Tuesday, November 17, 2009

Blanket Felting Lesson #2 - Washing and Cutting the Sweaters

This is my sweater stash, or my candy store.  These are sweaters that have been washed, pressed and cut up; some of them already into squares.  The takeout containers hold scraps that I use when I'm sewing up a small test or are used to embellish a blanket.  Order can go out the window pretty quickly which makes the design process a bit overwhelming so I do try and keep a certain level or organization - I don't always succees. 

1. Sort the sweaters broadly by color keeping in mind that in the washing the sweaters release some of their fibers which will find their way to other sweaters in the load. This isn't a big problem but I have noticed that some colors aren't as clear when they come out as they were going in.  There is a tip I'll share with you later in the post.

2.Washing the sweaters is pretty straightforward.  However, if you go crazy like I did initially and buy 30 sweaters I would suggest you take them to your local laundromat, at least for the first wash.  A lot of fibers are released into the wash water and could clog up your washer if you do too many at one time.   My husband and I actually tore apart our old washer at one point because I had washed an abundance of sweaters and the poor dear choked.  Laundromats are made for heavy duty use.  When I do wash sweaters at home though, about half an hour before I throw the load in I kick up the thermostat on the water heater so it's quite hot.  If you have a washer with an agitator you're in luck as it helps the felting process.  So, you want a hot wash and a cold rinse.  You don't need a lot of water because you want the sweaters to rub against one another instead of floating around.  Likewise you need a little soap to help with the agitation and opening of the scales on the wool fibers but not so much that they slide past each other.  I'm making this sound more complicated than it is, but it helps to know what's going on.

Your goal is to make the stitches disappear.  The tighter the felt the easier it is to work with as it will hold its shape and seams better.  Having said that, I've made many a blanket where I could have felted them more and the blankets turned out fine.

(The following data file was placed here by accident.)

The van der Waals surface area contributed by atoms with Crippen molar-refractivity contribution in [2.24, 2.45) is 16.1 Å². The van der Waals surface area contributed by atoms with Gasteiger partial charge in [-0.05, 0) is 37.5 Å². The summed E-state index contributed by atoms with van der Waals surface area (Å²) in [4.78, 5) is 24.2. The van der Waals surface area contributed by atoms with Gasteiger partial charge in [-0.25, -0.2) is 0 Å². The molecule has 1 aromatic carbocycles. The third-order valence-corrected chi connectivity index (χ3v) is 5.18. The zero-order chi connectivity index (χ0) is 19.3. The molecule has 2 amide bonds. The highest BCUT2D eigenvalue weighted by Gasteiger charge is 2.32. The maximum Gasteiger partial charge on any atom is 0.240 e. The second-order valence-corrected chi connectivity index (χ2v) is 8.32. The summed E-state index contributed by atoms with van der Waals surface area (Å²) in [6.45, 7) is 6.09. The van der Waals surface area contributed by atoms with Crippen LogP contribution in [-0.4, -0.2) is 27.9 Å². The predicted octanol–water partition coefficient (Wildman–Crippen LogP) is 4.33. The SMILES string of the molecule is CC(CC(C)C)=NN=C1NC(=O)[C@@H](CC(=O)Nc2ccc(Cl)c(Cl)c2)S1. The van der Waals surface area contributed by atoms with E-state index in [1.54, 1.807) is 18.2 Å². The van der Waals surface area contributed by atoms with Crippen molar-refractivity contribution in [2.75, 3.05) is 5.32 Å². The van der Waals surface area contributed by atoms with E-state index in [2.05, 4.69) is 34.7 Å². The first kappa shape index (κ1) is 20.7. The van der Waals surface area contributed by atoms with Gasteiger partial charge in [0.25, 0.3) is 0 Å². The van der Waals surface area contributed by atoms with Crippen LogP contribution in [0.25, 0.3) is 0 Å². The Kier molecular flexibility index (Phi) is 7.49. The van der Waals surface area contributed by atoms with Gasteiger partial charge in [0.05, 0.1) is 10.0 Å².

As you can see from this picture the shrinkage can be quite significant!!  You may have to wash them several times to achieve this degree of shrinkage and don't make yourself crazy if they don't.  To dry them you can either hang them on the line or toss them in the drier - they dry surprisingly fast.  Just don't lay them flat on a towel - they'll take forever to dry.  Don't forget to clean the filter on your drier as a fair amount of fiber will collect in it.

TIP: If any of the sweaters have zippers or button plackets cut them off first as they distort in the washing and you may want to use them again - they make for fun pillow fasteners
3. Cut up the sweaters along their seams.  Before you actually do this though hold them up to the light and look for any holes you might not have seen before and mark them with tape so you don't forget they are there.  All you're doing now is cutting off the sleeves, collars and necklines.  You'll have to decide whether you want to use the ribbing or not.

TIP: If the sweaters show any signs of pilling or some of them have excess fibers on them use the d-fuzz-it comb I showed you in the post on tools. This is a short demo of the comb (my first try at video on the site) http://www.youtube.com/watch?v=u1eWPGB0vz0  

4. Press the pieces. Your iron should be set to the wool and steam settings.  The pressing continues to help with the felting process and the wool seems to develop an even softer hand.  I usually cover the pieces with a linen cloth as I press so they don't develop a shine.

Some people like to reverse steps two and three and cut the sweaters first.  This does make sense to me so I'm going to try it on my next batch.

The next step is to throw the sweaters on the table to get a sense for how big the blanket might be - it will help in the design process. Just place all the pieces on the table without too much concern for the design - you're just trying to size the material. 

Lesson #3 on design to follow shortly


  1. Your work area is way too organized! Great information, especially the bit on finding the holes and marking with tape. Would never have thought of that.

  2. so it looks like you use a zigzag stitch with no seam allowance, is that right, I am making one right now